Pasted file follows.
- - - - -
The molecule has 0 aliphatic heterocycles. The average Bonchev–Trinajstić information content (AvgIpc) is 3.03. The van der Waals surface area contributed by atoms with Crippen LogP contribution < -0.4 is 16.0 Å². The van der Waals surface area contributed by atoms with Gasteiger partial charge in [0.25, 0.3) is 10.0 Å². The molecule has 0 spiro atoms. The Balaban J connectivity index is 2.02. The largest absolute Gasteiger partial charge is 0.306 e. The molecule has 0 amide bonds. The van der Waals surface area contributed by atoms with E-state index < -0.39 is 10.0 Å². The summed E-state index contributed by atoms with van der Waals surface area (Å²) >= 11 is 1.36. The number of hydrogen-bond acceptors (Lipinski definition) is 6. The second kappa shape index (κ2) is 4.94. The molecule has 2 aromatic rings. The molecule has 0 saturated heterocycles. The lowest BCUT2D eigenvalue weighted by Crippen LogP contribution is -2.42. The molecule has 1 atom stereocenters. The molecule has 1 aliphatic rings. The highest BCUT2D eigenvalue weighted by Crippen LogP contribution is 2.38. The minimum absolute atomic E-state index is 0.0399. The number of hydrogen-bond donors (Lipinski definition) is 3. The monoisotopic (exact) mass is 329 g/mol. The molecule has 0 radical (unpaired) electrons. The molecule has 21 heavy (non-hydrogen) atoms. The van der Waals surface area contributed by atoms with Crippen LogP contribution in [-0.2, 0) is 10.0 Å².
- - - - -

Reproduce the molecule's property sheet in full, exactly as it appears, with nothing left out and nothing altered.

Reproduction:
The molecule has 0 aliphatic heterocycles. The average Bonchev–Trinajstić information content (AvgIpc) is 3.03. The van der Waals surface area contributed by atoms with Crippen LogP contribution < -0.4 is 16.0 Å². The van der Waals surface area contributed by atoms with Gasteiger partial charge in [0.25, 0.3) is 10.0 Å². The molecule has 0 spiro atoms. The Balaban J connectivity index is 2.02. The largest absolute Gasteiger partial charge is 0.306 e. The molecule has 0 amide bonds. The van der Waals surface area contributed by atoms with E-state index < -0.39 is 10.0 Å². The summed E-state index contributed by atoms with van der Waals surface area (Å²) >= 11 is 1.36. The number of hydrogen-bond acceptors (Lipinski definition) is 6. The second kappa shape index (κ2) is 4.94. The molecule has 2 aromatic rings. The molecule has 0 saturated heterocycles. The lowest BCUT2D eigenvalue weighted by Crippen LogP contribution is -2.42. The molecule has 1 atom stereocenters. The molecule has 1 aliphatic rings. The highest BCUT2D eigenvalue weighted by Crippen LogP contribution is 2.38. The minimum absolute atomic E-state index is 0.0399. The number of hydrogen-bond donors (Lipinski definition) is 3. The monoisotopic (exact) mass is 329 g/mol. The molecule has 0 radical (unpaired) electrons. The molecule has 21 heavy (non-hydrogen) atoms. The van der Waals surface area contributed by atoms with Crippen LogP contribution in [-0.2, 0) is 10.0 Å².